FOR the first time in a century, Ireland now has a three-party system.
Though coalitions have been necessary for decades – Ireland is a multiparty system in that sense – only Fine Gael and Fianna Fáil have ever been in a position to lead a government.
In the last election, the combined vote share of the big two slipped below 50% for the first time ever.
Opinion polls suggest it will slip lower again this time.
After nine years of the same party leading government, the public clearly wants change but there seems to be a three-way tie between the types of change on offer.
Fine Gael is pitching sustained economic and social change, Fianna Fáil its version of the same as more socially just, while Sinn Féin’s offer of change is far more radical.
For the first time, polls are showing these three parties all clustered around the same share of the vote.
With a close run race like that, anything could happen…right?
Sinn Féin’s surge has been a surprise to everyone, not least Sinn Féin.
After a string of poor elections, the party went into this campaign playing defense with single-seat tickets aimed at minimising losses.
That means its surge will see it top a lot of polls but with no second candidates to share any surplus with, unlike Fianna Fáil and Fine Gael, whose candidate spread will allow them to take full advantage of their vote.
Fine Gael is not good at running election campaigns. That’s not an opinion, it’s a fact.
In the last few elections, the party has finished on election day below its polling level at the start of the campaign, even in strong elections like 2007 and 2011.
Once the starting pistol is fired, Fine Gael always finds itself scrambling to hold onto support, even when it has been leading in the polls before the election.
That’s clearly been the case this time, as Mr Varadkar seemed to spend most of his time talking about Brexit to an uninterested public, walking back needless gaffes, and trying to convince the country that it can be more ambitious after the election while explaining away the pace of progress it presided over in recent years.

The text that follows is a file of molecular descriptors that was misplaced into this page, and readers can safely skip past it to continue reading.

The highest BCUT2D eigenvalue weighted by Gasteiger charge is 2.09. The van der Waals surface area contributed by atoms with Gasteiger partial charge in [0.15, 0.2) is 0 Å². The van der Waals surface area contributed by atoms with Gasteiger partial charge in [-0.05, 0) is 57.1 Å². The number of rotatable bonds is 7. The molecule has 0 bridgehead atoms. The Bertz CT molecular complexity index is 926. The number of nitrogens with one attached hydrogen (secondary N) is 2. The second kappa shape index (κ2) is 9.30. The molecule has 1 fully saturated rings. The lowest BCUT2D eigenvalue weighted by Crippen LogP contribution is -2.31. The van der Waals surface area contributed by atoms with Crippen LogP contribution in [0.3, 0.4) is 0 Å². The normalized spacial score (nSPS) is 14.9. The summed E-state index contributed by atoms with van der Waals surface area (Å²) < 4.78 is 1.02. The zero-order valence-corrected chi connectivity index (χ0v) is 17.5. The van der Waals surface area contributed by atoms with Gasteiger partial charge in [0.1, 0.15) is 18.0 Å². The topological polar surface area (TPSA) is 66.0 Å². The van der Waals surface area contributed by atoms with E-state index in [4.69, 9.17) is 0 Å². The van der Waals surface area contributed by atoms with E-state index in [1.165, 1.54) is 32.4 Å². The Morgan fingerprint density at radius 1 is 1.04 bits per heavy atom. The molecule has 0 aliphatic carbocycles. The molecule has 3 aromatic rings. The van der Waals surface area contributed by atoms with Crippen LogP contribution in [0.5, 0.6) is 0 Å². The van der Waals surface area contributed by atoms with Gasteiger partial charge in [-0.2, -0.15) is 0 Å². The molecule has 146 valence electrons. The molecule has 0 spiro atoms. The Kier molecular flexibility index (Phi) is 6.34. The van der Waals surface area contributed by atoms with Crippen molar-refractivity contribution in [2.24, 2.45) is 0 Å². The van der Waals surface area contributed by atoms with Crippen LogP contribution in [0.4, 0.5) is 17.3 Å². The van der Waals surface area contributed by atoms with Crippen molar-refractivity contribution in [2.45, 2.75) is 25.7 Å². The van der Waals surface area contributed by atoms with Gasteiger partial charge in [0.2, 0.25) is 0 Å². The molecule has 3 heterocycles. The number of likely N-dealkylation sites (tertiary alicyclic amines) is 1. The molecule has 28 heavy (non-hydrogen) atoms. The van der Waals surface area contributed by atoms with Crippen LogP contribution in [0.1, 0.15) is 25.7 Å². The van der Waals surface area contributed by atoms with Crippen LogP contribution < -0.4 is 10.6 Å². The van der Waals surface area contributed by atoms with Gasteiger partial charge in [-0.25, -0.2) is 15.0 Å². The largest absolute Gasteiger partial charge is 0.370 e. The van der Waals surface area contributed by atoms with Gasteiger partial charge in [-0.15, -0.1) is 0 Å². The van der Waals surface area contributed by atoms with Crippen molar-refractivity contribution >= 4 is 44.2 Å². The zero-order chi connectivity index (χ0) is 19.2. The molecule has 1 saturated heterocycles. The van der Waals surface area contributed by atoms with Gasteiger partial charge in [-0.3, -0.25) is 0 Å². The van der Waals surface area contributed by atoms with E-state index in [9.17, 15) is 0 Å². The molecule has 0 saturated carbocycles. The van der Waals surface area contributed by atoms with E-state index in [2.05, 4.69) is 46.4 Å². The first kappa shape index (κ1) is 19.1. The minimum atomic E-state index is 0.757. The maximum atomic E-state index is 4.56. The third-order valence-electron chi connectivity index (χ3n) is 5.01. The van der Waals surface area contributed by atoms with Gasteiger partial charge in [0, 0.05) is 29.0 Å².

The opposite is usually true of Fianna Fáil.
For all its faults as a party of government, there is no better party come election time with the party always picking up votes between day one and polling day, even in its worst election in 2011.
But this election has been wildly different.
An early poll put Fianna Fáil at 32% but that’s trended down as the campaign has trudged on, leaving it at 23% in the most recent poll – less than its 2016 general election result.
How did we get to this point? Two words: confidence and supply.
In a sense, the 2020 election is just a second 2016 election, deferred by a few years.
With no clear winner four years ago, it looked for a time like Ireland might have to head back to the polls until Fianna Fáil and Fine Gael found a fudge they could live with.
Through confidence and supply, Fine Gael would get back into power, hoping that continued economic improvement would win it a greater bloc of support when the experiment inevitably collapsed.
Meanwhile, Fianna Fáil could look mature and responsible, take credit for anything good the government did, and give Fine Gael enough rope to hang itself on everything else.
Instead, the two parties tangled themselves together and the public is struggling to tell them apart.
In a change election, it’s hard to argue you can provide change when you either were in government or allowed the government to continue when you could have pulled it down.
About a quarter of the public sees Fianna Fáil as the winners of the confidence and supply bet, with a little less than that choosing Fine Gael. But most of the public see Fine Gael and Fianna Fáil as complicit in each other’s failures with real change only possible from elsewhere.
During this campaign, Sinn Féin has capitalised on that sentiment more than anyone else.
One of the big two – most likely Fianna Fáil – will still lead the next government, but this election will be a landmark one as a surging Sinn Féin could turn the big two into the big three at future elections if it can sustain this support.
In every possible way, this has been a change election – not just about a change of government, but a realignment of the whole system.